Lines in the Sand on Buffalo Bayou
Nov. 19, 2017
Yes, we have alligators.
Reader Richard Lynn sent in these photos of alligator tracks on Buffalo Bayou. These photographs were taken recently on the north bank of what we called the middle meander. This is the big bend in the bayou at the eastern or downstream edge of Memorial Park. The indefinitely delayed “restoration” project proposed by the Harris County Flood Control District would fill in this meander, level the high cliffs, and reroute the bayou channel further south across the sandy point on the south side.
Lynn, a runner in the park, says the footprints were about six inches long. A reader on our Facebook page familiar with alligators estimated this one was probably six feet long.
Note that Parks and Wildlife says that alligators are generally afraid of humans and would rather just stay out of the way.
Lynn later sent in some photos of tracks that are a little more mysterious. One of the pleasures of walking or paddling on Buffalo Bayou is the beauty of the patterns of tracks in the sand.
The big drag track, however, is obviously a turtle.
On a recent float trip down the bayou with geologist Tom Helm, we saw these strangely beautiful tracks of something that waddled, sidled, or slithered up or down the bank.
County Commissioners Vote Yay
Approval to Go Forward with Contracts to Destroy Riparian Forest for Bayou Detention
Nov. 14, 2017
On the Radio
Excellent commentary from environmental lawyer Jim Blackburn on the vote by Harris County Commissioners today (Tuesday, Nov. 14, 2017) to go forward with contracts for detention basins in public forest alongside the channel of Buffalo Bayou. Save Buffalo Bayou is quoted also.
Note that the KUHF reporter describes the issue as Not in My Backyard. No one on the Save Buffalo Bayou board or advisory board lives anywhere near this proposed project. This series of detention basins (not just one) will be built in a public park, public forest, riparian forest in west Houston. Creating only a modest amount of holding capacity (280 acre feet), they will not hold back water flowing into the bayou but will temporarily peel off water that is already in the bayou, and will have to be continually maintained and scraped of sediment.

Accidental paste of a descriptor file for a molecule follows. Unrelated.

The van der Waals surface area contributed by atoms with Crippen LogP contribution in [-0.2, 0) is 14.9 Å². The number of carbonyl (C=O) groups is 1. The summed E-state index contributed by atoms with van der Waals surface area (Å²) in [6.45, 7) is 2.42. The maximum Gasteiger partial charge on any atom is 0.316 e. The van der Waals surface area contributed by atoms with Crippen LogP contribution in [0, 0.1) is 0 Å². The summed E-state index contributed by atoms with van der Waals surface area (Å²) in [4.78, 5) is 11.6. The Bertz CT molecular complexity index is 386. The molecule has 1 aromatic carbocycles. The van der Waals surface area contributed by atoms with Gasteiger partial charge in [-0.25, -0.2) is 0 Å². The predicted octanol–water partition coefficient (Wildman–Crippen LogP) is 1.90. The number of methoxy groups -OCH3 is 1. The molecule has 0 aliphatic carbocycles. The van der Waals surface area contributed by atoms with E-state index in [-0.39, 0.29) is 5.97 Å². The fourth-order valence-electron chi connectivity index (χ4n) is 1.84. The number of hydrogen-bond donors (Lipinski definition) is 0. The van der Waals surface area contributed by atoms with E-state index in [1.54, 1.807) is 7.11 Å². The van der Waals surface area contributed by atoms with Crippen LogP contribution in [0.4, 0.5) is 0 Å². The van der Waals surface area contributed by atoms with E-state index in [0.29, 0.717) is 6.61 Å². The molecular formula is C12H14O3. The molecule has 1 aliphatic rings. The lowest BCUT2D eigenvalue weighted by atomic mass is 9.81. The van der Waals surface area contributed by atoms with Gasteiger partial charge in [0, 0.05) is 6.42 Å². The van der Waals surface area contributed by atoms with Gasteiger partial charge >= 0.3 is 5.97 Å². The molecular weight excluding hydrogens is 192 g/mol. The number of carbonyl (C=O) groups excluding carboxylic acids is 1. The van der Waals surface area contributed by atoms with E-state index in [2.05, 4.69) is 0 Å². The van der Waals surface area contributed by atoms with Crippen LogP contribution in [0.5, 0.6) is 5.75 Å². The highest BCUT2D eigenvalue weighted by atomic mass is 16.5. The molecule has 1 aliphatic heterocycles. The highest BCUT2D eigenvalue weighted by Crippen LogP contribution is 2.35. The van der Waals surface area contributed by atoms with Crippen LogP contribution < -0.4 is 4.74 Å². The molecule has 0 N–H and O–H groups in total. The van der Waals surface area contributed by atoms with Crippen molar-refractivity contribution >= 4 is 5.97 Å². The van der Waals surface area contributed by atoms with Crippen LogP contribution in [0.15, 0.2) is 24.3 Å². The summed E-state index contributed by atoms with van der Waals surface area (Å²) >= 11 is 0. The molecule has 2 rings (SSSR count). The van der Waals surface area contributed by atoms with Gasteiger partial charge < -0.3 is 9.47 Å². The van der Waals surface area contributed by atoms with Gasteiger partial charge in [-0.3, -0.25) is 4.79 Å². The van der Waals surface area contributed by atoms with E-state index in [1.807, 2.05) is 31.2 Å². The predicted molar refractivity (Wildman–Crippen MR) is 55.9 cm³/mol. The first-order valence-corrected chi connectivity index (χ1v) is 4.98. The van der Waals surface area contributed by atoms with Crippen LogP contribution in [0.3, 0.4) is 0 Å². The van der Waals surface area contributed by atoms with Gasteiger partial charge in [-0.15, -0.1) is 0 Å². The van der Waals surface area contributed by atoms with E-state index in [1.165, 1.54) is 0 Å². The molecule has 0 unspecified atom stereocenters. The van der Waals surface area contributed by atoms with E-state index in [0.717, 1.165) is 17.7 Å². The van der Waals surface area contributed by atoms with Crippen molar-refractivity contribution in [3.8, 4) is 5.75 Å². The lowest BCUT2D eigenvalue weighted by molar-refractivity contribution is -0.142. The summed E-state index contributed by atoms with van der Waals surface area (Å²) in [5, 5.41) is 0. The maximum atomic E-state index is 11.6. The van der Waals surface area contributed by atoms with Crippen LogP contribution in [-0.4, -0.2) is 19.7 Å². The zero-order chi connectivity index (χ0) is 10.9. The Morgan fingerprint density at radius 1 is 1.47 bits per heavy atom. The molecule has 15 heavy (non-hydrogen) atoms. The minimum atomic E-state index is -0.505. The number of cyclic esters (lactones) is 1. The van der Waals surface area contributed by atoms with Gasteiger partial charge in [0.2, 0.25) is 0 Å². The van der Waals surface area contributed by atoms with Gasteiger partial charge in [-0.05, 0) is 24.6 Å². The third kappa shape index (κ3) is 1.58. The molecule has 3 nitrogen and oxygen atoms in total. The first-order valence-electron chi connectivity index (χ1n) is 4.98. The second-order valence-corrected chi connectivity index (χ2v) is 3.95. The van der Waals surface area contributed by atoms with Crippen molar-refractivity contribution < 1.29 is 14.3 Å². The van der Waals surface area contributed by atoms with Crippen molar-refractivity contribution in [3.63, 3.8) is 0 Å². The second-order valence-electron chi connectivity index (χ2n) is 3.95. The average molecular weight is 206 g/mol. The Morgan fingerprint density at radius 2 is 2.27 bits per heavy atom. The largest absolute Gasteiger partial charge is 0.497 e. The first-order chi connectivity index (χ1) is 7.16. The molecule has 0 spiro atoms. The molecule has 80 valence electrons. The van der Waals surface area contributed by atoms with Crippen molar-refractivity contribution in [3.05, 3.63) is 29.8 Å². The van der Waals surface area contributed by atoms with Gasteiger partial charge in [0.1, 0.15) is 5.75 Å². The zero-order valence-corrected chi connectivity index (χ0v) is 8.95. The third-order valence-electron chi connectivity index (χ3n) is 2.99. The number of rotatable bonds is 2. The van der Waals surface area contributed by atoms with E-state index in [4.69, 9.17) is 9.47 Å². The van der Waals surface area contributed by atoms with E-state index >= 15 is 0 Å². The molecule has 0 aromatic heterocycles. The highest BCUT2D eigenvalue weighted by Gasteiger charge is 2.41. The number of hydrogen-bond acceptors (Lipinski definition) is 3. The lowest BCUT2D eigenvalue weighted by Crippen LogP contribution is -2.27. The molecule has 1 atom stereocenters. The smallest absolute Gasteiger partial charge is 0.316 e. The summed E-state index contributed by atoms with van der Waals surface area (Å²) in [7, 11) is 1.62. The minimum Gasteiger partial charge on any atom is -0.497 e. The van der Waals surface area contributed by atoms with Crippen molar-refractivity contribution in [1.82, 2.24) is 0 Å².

Detention is important and vital. Bigger, wider floodplains are important. That means buyouts.
New motto: Stop Raindrops Where They Fall!
Public tax dollars should be spent where they will create the most benefit. Flood management policy should be focused on detaining stormwater before it enters our streams. The flood control district had the choice years ago of building bigger, more useful detention basins elsewhere. They chose not to do that.
And On the Tee Vee
KHOU reporter Adam Bennett’s report on the flood control proposal to remove trees on the forested public banks of Buffalo Bayou in Terry Hershey Park. The controversial plan, long in the works, is to create a series of basins to temporarily hold water overflowing from the bayou. Save Buffalo Bayou thinks the time to stop stormwater is before it gets into our streams. Forest provides valuable detention. Removing it makes no sense.
What would Terry do?
And In The Houston Chronicle
Flood control “improvements” will definitely destroy public forest along Buffalo Bayou in Terry Hershey Park. They’ve pulled an existing, long-opposed plan off the shelf to look like they are doing something, anything, about reducing flood damages. This won’t help. We are not in favor of trees because they look pretty. We’re in favor of trees because they help reduce flooding.
The Chronicle’s Mihir Zaveri’s report on the issue and the vote:
Commissioners Court on Tuesday voted unanimously to let the Harris County Flood Control District sketch out what exactly a study of that segment of the bayou would examine.
The Court would have to vote again to green light the actual study, which could recommend flood reduction measures, such as clearing trees and installing detention ponds.
Susan Chadwick, executive director of the nonprofit Save Buffalo Bayou, opposed the flood control district’s study, stating that residents in the area had been fighting for years to keep the forests’ natural aesthetic.
Removing Trees for Detention on Buffalo Bayou
Commissioners Court to Vote Tuesday on Trees, Stormwater Detention on Buffalo Bayou
Nov. 13, 2017
Harris County commissioners will vote Tuesday, Nov. 14, 2017, on whether to authorize the negotiation of contracts for removal of trees and excavation of detention basins in Terry Hershey Park on Buffalo Bayou.
The controversial detention project has long been opposed by homeowners near the forest on the bank of the bayou, many of them recently flooded out of their homes during Hurricane Harvey. Under pressure from their group, Save Our Forest, the City of Houston in September 2015 withdrew a plan to build a large detention basin on the bayou in the park. However, the vote Tuesday includes negotiating with the City for detention on the bayou along the length of the park.